Some men at a nearby farm who had heard the uproar went to the camp to investigate, and carried away the dead and wounded. They could not find Mrs. Murray and thought the Indians had carried her away, but she was found
the next day, almost dead. She lay near death's door for weeks, but lived several years after her terrible experience, never fully recovering from the shock and wounds.
Although the Indians were trailed for a long while by the soldiers stationed at Genoa, they made good their escape, and were never brought to justice. The Arapahoes took with them about $2,500 worth of Murray's property when they perpetrated their dastardly crime. The U. S. government in 1892 reimbursed the Adam Smith family.
COLUMBUS BECOMES A WAR FORT
A short time after the Looking Glass Massacre a stranger passing through Columbus gave out the warning that a band of forty Sioux were seen by him in a thicket between the two rivers not far from the town. I. N. Taylor, in his refreshing manner, goes on to tell the story:
"The whole valley from Kearney to Omaha was wild with alarm. Nearly the whole population left their homes, with their live stock and more valuable effects. Many, between Kearney and Columbus, left for the season and halted at Elkhorn City. At Grand Island, Columbus and Elkhorn the people made a stand and built blockades. J. L. Martin, now of Merrick County, very characteristic (sic) of 'Pap Martin', but very unmilitarily, named these stockades. The Grand Island was "Fort Sauer Kraut"; Columbus, "Fort Sock-It-To-Em", and Elkhorn was "Fort Skeedaddle". We have to submit to the unchangeable names of history. But Columbus can stand it if the rest of them can.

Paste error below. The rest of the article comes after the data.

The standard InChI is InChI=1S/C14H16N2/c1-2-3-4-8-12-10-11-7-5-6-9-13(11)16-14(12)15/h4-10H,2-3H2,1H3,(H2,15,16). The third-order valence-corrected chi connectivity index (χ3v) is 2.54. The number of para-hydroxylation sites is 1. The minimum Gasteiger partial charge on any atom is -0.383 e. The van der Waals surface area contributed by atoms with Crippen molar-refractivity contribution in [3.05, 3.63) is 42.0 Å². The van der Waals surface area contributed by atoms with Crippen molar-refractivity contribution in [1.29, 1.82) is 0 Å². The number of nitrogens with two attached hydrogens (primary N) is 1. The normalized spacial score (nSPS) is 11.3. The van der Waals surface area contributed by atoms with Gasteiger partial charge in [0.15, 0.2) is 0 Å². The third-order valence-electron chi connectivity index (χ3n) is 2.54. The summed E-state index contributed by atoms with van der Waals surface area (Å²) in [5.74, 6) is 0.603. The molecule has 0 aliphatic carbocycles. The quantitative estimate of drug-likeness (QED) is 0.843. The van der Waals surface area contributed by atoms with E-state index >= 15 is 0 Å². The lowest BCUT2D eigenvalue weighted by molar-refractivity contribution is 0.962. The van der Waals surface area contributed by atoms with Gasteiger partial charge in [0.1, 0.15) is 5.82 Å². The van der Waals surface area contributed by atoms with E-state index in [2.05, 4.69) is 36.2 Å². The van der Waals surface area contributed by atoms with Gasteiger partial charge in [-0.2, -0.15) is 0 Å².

Mark Burke, Ex-Sheriff of Platte County.
"For two weeks most of Platte County, people and beasts, were within the stockade. And may heaven hide such sights from our eyes, and such experience from our lives forever thereafter.
"A home guard was organized with J. S. Taylor, captain; E. W. Arnold, first lieutenant; J. A. Baker, second lieutenant, and J. B. Beebe, orderly sergeant. A guard stood watch during the nights, and patrols swept the prairie during the day.
"But no Indians came. Perhaps our movements saved us, for Indians, more than civilized warriors, know at a distance the situation of enemies. And this was the last Indian scare we have had."
The above quotation is from Taylor's Platte County history, written in 1876. There have not been any alarming Indian troubles in this section of Nebraska since that date.
THE EARLY BUSINESS WORLD